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David Brooks still can’t see how central racism is to right-wing populism.

David McNew/Getty Images

The New York Times columnist has penned an unusually smart article identifying the late paleoconservative writer Samuel T. Francis as a prophet of Trumpism. This is a point others have made before, but Brooks is doing a public service by making Francis’s historical importance known to a wider audience. The only problem is that Brooks presents a distorted picture, portraying Francis as primarily a populist blemished by racism. According to Brooks, “Francis’ thought was infected by the same cancer that may destroy Trumpism. Francis was a racist. His friends and allies counseled him not to express his racist views openly, but people like that always go there, sooner or later.” Presented in this way, as an “infection” or “cancer,” racism seems like an external malady to an otherwise healthy body.

But racism was absolutely central to Francis, just as it is a cornerstone of right-wing populism in general, where it’s used as the glue to hold white people together. That’s the chief way it is distinguished from left-wing populism, which is organized along class, rather than racial, lines.

The fraudulence of Francis’s populism is apparent in Brooks’s praise of the writer’s “insight” that “politics was no longer about left versus right. Instead, a series of smaller conflicts—religious versus secular, nationalist versus globalist, white versus nonwhite—were all merging into a larger polarity, ruling class versus Middle America.” If we group these binaries into their respective camps, what we get is a secular, globalist, non-white ruling class versus a religious, nationalist, white Middle America. But the American ruling class is neither secular nor non-white. These nonsensical categories only make sense to the degree that Francis’s populism was directed at mobilizing whites against non-whites, not at the ruling class.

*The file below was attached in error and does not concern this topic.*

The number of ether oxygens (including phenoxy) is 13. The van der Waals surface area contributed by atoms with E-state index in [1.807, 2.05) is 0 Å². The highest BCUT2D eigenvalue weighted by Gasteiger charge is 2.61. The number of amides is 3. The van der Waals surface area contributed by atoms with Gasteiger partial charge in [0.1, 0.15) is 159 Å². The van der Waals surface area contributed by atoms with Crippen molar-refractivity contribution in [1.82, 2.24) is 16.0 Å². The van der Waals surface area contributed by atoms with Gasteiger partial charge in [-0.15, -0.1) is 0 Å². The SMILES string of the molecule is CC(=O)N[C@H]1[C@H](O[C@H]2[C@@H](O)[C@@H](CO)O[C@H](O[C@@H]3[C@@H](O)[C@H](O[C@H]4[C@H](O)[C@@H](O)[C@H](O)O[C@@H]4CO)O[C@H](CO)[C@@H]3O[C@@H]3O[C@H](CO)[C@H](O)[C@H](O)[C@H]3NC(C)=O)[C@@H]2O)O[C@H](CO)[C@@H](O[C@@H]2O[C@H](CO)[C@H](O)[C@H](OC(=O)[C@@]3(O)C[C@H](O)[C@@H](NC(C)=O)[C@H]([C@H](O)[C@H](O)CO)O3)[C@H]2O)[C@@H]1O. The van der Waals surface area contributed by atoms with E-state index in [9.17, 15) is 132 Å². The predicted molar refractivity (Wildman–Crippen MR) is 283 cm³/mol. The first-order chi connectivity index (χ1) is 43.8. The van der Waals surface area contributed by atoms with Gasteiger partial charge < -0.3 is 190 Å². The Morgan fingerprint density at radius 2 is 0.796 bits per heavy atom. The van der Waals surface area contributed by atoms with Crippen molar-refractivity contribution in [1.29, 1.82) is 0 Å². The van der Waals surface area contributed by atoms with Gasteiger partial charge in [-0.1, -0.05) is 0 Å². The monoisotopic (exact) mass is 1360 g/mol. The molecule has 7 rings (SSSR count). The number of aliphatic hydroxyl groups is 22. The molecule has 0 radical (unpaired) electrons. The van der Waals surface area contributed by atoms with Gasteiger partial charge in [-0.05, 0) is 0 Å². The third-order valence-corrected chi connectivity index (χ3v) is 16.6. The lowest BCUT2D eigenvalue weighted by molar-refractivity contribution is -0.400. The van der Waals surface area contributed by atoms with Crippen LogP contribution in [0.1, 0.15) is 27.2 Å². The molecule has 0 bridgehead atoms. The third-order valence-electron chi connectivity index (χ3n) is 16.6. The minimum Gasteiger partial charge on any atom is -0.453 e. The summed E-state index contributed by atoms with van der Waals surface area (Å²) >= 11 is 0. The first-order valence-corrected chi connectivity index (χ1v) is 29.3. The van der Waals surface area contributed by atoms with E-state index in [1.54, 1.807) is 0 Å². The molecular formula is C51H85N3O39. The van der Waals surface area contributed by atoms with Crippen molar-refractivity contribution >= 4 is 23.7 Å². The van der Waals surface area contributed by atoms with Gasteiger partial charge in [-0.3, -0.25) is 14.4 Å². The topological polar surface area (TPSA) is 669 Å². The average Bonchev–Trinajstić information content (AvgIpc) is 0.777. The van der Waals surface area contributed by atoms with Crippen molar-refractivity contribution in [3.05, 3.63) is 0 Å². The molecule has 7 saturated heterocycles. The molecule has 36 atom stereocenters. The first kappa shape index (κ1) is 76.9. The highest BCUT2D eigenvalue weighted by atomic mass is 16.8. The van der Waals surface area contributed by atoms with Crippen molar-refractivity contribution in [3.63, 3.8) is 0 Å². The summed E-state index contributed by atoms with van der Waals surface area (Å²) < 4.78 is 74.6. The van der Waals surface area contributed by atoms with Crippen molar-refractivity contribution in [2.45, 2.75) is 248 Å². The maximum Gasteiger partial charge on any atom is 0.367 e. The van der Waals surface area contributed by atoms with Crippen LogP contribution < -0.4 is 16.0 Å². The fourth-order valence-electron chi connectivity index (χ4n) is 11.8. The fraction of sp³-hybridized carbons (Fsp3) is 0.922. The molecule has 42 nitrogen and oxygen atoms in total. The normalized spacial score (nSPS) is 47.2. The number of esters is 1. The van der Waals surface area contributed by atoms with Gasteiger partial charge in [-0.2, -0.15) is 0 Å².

In his columns, Francis returned to the need for a race-based politics time and again. He openly admired early-twentieth-century race theorists like Lothrop Stoddard and thought that David Duke offered a model for right-wing politics worth emulating. Brooks quotes Francis as having once said: “The civilization that we as whites created in Europe and America could not have developed apart from the genetic endowments of the creating people, nor is there any reason to believe that the civilization can be successfully transmitted to a different people.” Despite quoting this, Brooks fails to ask how this racism was connected to Francis’s populism. Instead, he cordons off Francis’s racism as a discrete problem untied to his broader politics.

Brooks’s blindness on the centrality of racism in right-wing populism is surely due to his residual loyalty to the Republican Party. From Brooks’s point of view, it’s bad enough that the GOP is becoming populist but unthinkable that racism will be the core of that populism. The title of his column is “The Coming War on Business.” The real title should be: “The Coming War on People of Color.”